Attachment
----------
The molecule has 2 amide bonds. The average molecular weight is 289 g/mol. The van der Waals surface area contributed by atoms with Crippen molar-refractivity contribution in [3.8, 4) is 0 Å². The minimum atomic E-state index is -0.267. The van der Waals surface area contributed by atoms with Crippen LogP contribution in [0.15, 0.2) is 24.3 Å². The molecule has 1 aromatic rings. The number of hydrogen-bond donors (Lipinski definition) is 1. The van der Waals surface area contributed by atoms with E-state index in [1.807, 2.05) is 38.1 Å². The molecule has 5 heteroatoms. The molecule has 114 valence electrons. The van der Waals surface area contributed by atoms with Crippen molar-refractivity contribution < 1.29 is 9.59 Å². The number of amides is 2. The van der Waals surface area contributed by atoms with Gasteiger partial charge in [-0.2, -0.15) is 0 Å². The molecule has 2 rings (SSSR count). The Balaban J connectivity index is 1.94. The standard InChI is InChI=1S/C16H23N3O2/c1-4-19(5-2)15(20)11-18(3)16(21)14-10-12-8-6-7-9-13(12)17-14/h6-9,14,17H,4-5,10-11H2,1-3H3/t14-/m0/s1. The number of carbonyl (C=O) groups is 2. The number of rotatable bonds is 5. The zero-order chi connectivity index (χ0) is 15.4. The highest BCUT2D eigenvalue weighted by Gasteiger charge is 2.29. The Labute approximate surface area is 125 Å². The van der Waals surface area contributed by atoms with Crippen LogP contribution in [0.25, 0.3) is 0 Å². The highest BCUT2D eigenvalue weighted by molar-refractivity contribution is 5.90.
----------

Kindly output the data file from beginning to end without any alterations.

The molecule has 2 amide bonds. The average molecular weight is 289 g/mol. The van der Waals surface area contributed by atoms with Crippen molar-refractivity contribution in [3.8, 4) is 0 Å². The minimum atomic E-state index is -0.267. The van der Waals surface area contributed by atoms with Crippen LogP contribution in [0.15, 0.2) is 24.3 Å². The molecule has 1 aromatic rings. The number of hydrogen-bond donors (Lipinski definition) is 1. The van der Waals surface area contributed by atoms with E-state index in [1.807, 2.05) is 38.1 Å². The molecule has 5 heteroatoms. The molecule has 114 valence electrons. The van der Waals surface area contributed by atoms with Crippen molar-refractivity contribution < 1.29 is 9.59 Å². The number of amides is 2. The van der Waals surface area contributed by atoms with Gasteiger partial charge in [-0.2, -0.15) is 0 Å². The molecule has 2 rings (SSSR count). The Balaban J connectivity index is 1.94. The standard InChI is InChI=1S/C16H23N3O2/c1-4-19(5-2)15(20)11-18(3)16(21)14-10-12-8-6-7-9-13(12)17-14/h6-9,14,17H,4-5,10-11H2,1-3H3/t14-/m0/s1. The number of carbonyl (C=O) groups is 2. The number of rotatable bonds is 5. The zero-order chi connectivity index (χ0) is 15.4. The highest BCUT2D eigenvalue weighted by Gasteiger charge is 2.29. The Labute approximate surface area is 125 Å². The van der Waals surface area contributed by atoms with Crippen LogP contribution in [0.25, 0.3) is 0 Å². The highest BCUT2D eigenvalue weighted by molar-refractivity contribution is 5.90.